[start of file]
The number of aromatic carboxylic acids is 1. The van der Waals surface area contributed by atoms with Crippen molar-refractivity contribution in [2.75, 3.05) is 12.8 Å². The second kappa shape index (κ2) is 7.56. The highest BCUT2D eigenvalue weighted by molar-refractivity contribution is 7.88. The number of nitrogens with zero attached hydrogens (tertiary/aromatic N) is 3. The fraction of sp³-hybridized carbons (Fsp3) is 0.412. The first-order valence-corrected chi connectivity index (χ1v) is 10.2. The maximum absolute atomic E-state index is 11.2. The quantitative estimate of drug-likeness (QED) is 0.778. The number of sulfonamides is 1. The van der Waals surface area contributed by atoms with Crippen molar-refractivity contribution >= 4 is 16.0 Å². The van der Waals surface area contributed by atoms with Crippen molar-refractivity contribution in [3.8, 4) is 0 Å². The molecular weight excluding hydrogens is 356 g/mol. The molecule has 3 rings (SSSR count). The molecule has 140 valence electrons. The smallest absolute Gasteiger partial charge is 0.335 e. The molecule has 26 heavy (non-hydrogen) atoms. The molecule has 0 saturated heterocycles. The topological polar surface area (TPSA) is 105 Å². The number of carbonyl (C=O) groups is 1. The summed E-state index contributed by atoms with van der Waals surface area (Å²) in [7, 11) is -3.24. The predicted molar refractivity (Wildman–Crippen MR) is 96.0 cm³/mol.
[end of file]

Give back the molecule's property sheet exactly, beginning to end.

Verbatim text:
The number of aromatic carboxylic acids is 1. The van der Waals surface area contributed by atoms with Crippen molar-refractivity contribution in [2.75, 3.05) is 12.8 Å². The second kappa shape index (κ2) is 7.56. The highest BCUT2D eigenvalue weighted by molar-refractivity contribution is 7.88. The number of nitrogens with zero attached hydrogens (tertiary/aromatic N) is 3. The fraction of sp³-hybridized carbons (Fsp3) is 0.412. The first-order valence-corrected chi connectivity index (χ1v) is 10.2. The maximum absolute atomic E-state index is 11.2. The quantitative estimate of drug-likeness (QED) is 0.778. The number of sulfonamides is 1. The van der Waals surface area contributed by atoms with Crippen molar-refractivity contribution >= 4 is 16.0 Å². The van der Waals surface area contributed by atoms with Crippen molar-refractivity contribution in [3.8, 4) is 0 Å². The molecular weight excluding hydrogens is 356 g/mol. The molecule has 3 rings (SSSR count). The molecule has 140 valence electrons. The smallest absolute Gasteiger partial charge is 0.335 e. The molecule has 26 heavy (non-hydrogen) atoms. The molecule has 0 saturated heterocycles. The topological polar surface area (TPSA) is 105 Å². The number of carbonyl (C=O) groups is 1. The summed E-state index contributed by atoms with van der Waals surface area (Å²) in [7, 11) is -3.24. The predicted molar refractivity (Wildman–Crippen MR) is 96.0 cm³/mol.